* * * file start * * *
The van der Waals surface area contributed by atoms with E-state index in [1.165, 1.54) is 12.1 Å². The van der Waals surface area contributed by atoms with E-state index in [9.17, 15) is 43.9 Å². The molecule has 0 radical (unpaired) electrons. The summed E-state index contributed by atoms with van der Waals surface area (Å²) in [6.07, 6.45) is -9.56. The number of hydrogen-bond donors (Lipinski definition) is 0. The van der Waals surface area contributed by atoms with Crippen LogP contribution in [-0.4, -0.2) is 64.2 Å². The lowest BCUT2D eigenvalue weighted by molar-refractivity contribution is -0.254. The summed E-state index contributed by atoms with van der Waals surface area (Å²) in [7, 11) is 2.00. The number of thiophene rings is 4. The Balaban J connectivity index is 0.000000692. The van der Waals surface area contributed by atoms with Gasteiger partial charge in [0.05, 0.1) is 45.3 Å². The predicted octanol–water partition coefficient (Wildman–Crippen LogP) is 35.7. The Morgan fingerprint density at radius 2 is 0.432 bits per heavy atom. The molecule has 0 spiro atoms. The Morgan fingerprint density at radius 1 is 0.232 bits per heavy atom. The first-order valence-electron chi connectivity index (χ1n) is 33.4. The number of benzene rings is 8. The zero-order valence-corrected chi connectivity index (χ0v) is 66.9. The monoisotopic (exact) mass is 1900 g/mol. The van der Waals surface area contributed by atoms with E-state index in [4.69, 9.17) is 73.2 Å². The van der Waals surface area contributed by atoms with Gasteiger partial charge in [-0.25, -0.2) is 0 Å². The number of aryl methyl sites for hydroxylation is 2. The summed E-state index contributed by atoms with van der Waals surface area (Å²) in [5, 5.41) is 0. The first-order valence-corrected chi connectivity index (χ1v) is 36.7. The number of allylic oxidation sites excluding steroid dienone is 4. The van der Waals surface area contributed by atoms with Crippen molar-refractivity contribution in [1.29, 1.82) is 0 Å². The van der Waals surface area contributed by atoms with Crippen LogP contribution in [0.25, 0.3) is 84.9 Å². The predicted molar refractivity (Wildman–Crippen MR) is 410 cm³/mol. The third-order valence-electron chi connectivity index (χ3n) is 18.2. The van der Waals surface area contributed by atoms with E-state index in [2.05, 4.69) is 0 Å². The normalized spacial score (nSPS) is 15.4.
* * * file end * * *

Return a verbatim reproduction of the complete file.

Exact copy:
The van der Waals surface area contributed by atoms with E-state index in [1.165, 1.54) is 12.1 Å². The van der Waals surface area contributed by atoms with E-state index in [9.17, 15) is 43.9 Å². The molecule has 0 radical (unpaired) electrons. The summed E-state index contributed by atoms with van der Waals surface area (Å²) in [6.07, 6.45) is -9.56. The number of hydrogen-bond donors (Lipinski definition) is 0. The van der Waals surface area contributed by atoms with Crippen LogP contribution in [-0.4, -0.2) is 64.2 Å². The lowest BCUT2D eigenvalue weighted by molar-refractivity contribution is -0.254. The summed E-state index contributed by atoms with van der Waals surface area (Å²) in [7, 11) is 2.00. The number of thiophene rings is 4. The Balaban J connectivity index is 0.000000692. The van der Waals surface area contributed by atoms with Gasteiger partial charge in [0.05, 0.1) is 45.3 Å². The predicted octanol–water partition coefficient (Wildman–Crippen LogP) is 35.7. The Morgan fingerprint density at radius 2 is 0.432 bits per heavy atom. The molecule has 0 spiro atoms. The Morgan fingerprint density at radius 1 is 0.232 bits per heavy atom. The first-order valence-electron chi connectivity index (χ1n) is 33.4. The number of benzene rings is 8. The zero-order valence-corrected chi connectivity index (χ0v) is 66.9. The monoisotopic (exact) mass is 1900 g/mol. The van der Waals surface area contributed by atoms with E-state index in [4.69, 9.17) is 73.2 Å². The van der Waals surface area contributed by atoms with Gasteiger partial charge in [-0.25, -0.2) is 0 Å². The number of aryl methyl sites for hydroxylation is 2. The summed E-state index contributed by atoms with van der Waals surface area (Å²) in [5, 5.41) is 0. The first-order valence-corrected chi connectivity index (χ1v) is 36.7. The number of allylic oxidation sites excluding steroid dienone is 4. The van der Waals surface area contributed by atoms with Crippen molar-refractivity contribution in [1.29, 1.82) is 0 Å². The van der Waals surface area contributed by atoms with Crippen LogP contribution in [0.25, 0.3) is 84.9 Å². The predicted molar refractivity (Wildman–Crippen MR) is 410 cm³/mol. The third-order valence-electron chi connectivity index (χ3n) is 18.2. The van der Waals surface area contributed by atoms with E-state index in [2.05, 4.69) is 0 Å². The normalized spacial score (nSPS) is 15.4.